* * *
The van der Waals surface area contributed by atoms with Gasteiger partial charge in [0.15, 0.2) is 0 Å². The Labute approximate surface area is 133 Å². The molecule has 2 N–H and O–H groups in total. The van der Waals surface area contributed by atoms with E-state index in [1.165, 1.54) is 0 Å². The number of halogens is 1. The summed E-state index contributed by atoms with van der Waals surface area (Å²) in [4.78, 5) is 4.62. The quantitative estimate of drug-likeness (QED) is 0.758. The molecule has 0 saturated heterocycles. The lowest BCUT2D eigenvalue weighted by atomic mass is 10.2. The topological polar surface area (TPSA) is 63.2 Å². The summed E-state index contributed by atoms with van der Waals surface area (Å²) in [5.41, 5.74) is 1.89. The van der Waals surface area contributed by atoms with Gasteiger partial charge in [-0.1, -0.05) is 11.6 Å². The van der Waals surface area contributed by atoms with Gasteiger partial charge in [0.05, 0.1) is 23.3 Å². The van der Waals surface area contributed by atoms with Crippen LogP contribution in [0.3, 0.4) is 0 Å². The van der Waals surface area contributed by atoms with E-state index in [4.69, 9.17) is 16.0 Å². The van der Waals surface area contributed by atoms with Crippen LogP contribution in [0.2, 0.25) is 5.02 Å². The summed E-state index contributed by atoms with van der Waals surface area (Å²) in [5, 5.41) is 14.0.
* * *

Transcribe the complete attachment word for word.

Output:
The van der Waals surface area contributed by atoms with Gasteiger partial charge in [0.15, 0.2) is 0 Å². The Labute approximate surface area is 133 Å². The molecule has 2 N–H and O–H groups in total. The van der Waals surface area contributed by atoms with E-state index in [1.165, 1.54) is 0 Å². The number of halogens is 1. The summed E-state index contributed by atoms with van der Waals surface area (Å²) in [4.78, 5) is 4.62. The quantitative estimate of drug-likeness (QED) is 0.758. The molecule has 0 saturated heterocycles. The lowest BCUT2D eigenvalue weighted by atomic mass is 10.2. The topological polar surface area (TPSA) is 63.2 Å². The summed E-state index contributed by atoms with van der Waals surface area (Å²) in [5.41, 5.74) is 1.89. The van der Waals surface area contributed by atoms with Gasteiger partial charge in [-0.1, -0.05) is 11.6 Å². The van der Waals surface area contributed by atoms with Gasteiger partial charge in [0.05, 0.1) is 23.3 Å². The van der Waals surface area contributed by atoms with Crippen LogP contribution in [0.3, 0.4) is 0 Å². The van der Waals surface area contributed by atoms with E-state index in [4.69, 9.17) is 16.0 Å². The van der Waals surface area contributed by atoms with Crippen LogP contribution in [0.2, 0.25) is 5.02 Å². The summed E-state index contributed by atoms with van der Waals surface area (Å²) in [5, 5.41) is 14.0.